Jennifer Coombs, PhD, PA-C
Sick of hearing about the coming changes associated with the Affordable Care Act (ACA)? The rancorous debate in Washington over the last few years has now shifted to a political showdown in individual states. Discussions at our local statehouses, around the office watercooler, and at the kitchen table have focused on the dispute over Medicaid expansion. The showdown metaphor seems apt out West as the debate falls into the category of distrust of the federal government versus acceptance of federal money and potential future political consequences. A deep distrust of “the feds” pervades all of these discussions. Equally important is the politicalizing of the issue—those who support acceptance of Medicaid expansion are seen as accepting “Obamacare.” This is not about healthcare at all, but about appearing politically weak by agreeing with the President.
In local statehouses the issue is not a small one. Political futures will be dashed. Governorships will be gained. The lines are so strongly drawn that compromises are not even being debated. In Utah, where I live, conservatives are in the majority. One would think it would be an easy decision to reject Medicaid expansion in such a homogenous state--which would send a message to Washington about how we feel about the ACA. Click here to see where your state falls in the expansion debate.
Not so fast. How do you say goodbye to $524 million a year? That takes a special political compromise that makes the TV show “House of Cards” look like an episode of “Sesame Street.” Right now, Arkansas and Iowa are entertaining a potential third way—a privatized Medicaid plan. Whether the Centers for Medicare & Medicaid Services would accept this is yet to be determined.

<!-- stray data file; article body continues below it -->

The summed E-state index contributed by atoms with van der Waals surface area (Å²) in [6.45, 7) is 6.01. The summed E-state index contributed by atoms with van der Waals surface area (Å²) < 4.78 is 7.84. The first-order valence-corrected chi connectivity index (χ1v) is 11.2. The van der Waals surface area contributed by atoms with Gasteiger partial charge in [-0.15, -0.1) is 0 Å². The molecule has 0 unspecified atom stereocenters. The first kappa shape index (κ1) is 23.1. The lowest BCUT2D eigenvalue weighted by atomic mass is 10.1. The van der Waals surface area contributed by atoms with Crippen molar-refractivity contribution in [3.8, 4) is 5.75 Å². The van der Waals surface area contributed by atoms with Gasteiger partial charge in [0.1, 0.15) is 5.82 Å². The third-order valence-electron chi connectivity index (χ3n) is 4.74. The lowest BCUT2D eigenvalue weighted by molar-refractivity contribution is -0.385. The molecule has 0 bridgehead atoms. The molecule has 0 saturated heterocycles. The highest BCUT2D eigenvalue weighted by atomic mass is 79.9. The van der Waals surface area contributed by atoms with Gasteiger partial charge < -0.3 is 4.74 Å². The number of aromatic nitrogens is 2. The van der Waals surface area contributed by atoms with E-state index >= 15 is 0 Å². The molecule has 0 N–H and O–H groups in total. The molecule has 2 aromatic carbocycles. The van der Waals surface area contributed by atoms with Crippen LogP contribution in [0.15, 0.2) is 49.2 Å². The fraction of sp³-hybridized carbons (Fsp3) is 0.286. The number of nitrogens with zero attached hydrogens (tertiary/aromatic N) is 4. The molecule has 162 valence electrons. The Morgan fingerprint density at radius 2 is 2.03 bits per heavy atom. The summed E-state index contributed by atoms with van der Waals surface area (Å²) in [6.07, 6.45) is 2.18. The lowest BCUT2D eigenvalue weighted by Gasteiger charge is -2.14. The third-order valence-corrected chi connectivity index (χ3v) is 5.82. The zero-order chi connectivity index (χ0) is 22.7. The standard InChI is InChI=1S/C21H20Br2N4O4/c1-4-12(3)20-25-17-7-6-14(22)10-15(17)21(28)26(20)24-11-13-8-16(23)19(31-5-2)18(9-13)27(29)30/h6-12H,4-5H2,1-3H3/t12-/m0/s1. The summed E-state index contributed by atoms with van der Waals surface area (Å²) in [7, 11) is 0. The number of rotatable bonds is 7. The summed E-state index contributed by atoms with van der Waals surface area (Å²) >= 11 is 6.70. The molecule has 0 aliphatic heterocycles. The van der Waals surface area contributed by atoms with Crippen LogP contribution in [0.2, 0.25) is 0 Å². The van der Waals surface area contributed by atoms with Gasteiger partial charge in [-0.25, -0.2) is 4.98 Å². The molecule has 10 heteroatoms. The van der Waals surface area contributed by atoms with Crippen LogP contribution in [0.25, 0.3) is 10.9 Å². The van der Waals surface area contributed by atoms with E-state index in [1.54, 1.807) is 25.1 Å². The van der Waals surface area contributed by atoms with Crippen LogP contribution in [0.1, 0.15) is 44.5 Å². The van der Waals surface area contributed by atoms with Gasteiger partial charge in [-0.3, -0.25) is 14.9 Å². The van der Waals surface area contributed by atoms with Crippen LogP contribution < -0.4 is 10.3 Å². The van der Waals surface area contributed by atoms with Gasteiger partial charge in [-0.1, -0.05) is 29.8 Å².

How did we get here? A bit of history is required. The most famous gunfight in US history was the showdown at the OK Corral in Tombstone, Ariz. The 6-second gunfight consisted of 40 shots fired at a distance of 6 feet. The participants were the sheriff and other lawmen (Wyatt Earp and dentist Doc Holliday, a temporarily deputized healthcare provider turned lawman-gunfighter) against the cowboys, who were considered outlaws. Family, political alliances, money, and power were on the line.
Medicaid began in 1965 as a way of insuring American citizens living in poverty. Although Medicaid started at the same time as Medicare, it differs in many ways. Medicare was developed for those over age 65 years, and is administered by the federal government. Medicaid is administered by the states, financed by a combination of federal and state tax revenues, and is available only to certain categories of poor citizens. The argument over Medicaid expansion is whether to pay for increasing healthcare costs out of our right pocket or out of our left. In other words, the taxes have been collected by the federal government, and then given back to the states—under certain conditions—to insure certain populations of poor citizens.